These and other questions are what we will be considering together as a class. This seminar course will be a sustained collective exploration of metaphor in literature. We will read and discuss the books for the course, talking about how they work, what we can learn from them, and particularly how metaphor within them functions. In addition, we will consider other texts — philosophy, literary criticism, science, etc. — that can help us illuminate the books we are reading.

Our goals also include understanding together how people have thought about metaphor throughout history. Ultimately, ideas about metaphor are intimately related to ideas about the purpose of literature and its relationship to the world it depicts, reflects and transforms. Hopefully our discussions of metaphor in the texts we are reading, and in general, will help us understand better how we read literature, experience other forms of art, and understand the world.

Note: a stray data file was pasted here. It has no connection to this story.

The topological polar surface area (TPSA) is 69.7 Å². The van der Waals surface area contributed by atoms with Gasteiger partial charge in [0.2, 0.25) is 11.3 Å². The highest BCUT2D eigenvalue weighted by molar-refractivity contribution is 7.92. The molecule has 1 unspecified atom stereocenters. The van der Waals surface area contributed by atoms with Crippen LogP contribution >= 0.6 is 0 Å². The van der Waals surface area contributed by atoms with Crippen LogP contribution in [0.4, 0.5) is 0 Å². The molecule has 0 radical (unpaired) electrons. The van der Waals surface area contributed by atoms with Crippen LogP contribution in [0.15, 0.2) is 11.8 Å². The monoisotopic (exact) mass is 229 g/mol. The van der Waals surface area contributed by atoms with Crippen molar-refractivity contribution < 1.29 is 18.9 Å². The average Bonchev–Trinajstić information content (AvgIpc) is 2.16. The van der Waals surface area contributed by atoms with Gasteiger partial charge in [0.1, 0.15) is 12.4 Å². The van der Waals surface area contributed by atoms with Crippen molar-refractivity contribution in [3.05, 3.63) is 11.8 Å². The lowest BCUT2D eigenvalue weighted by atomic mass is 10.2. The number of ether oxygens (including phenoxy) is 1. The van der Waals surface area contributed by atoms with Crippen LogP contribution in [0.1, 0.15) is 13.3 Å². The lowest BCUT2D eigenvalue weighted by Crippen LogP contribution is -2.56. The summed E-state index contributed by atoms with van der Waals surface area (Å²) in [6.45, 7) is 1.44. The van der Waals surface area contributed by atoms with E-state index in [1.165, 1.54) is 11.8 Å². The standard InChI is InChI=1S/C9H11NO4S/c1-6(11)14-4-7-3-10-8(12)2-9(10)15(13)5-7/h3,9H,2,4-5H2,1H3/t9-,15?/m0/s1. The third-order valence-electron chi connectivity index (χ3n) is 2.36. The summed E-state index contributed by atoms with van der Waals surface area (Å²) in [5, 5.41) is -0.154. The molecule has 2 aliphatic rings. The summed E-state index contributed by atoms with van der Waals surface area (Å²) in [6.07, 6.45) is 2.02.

Course Procedures

Since this course is a seminar, each class will be organized around a student presentation. Each student will present once during the course of the semester, beginning with the third week. The purpose of the presentation will be to guide us (through questions, careful close readings, and observations about micro and macro elements of the text) into deeper readings and understandings of the book before us. Focus should be particularly, but not exclusively, on how metaphor functions in the book.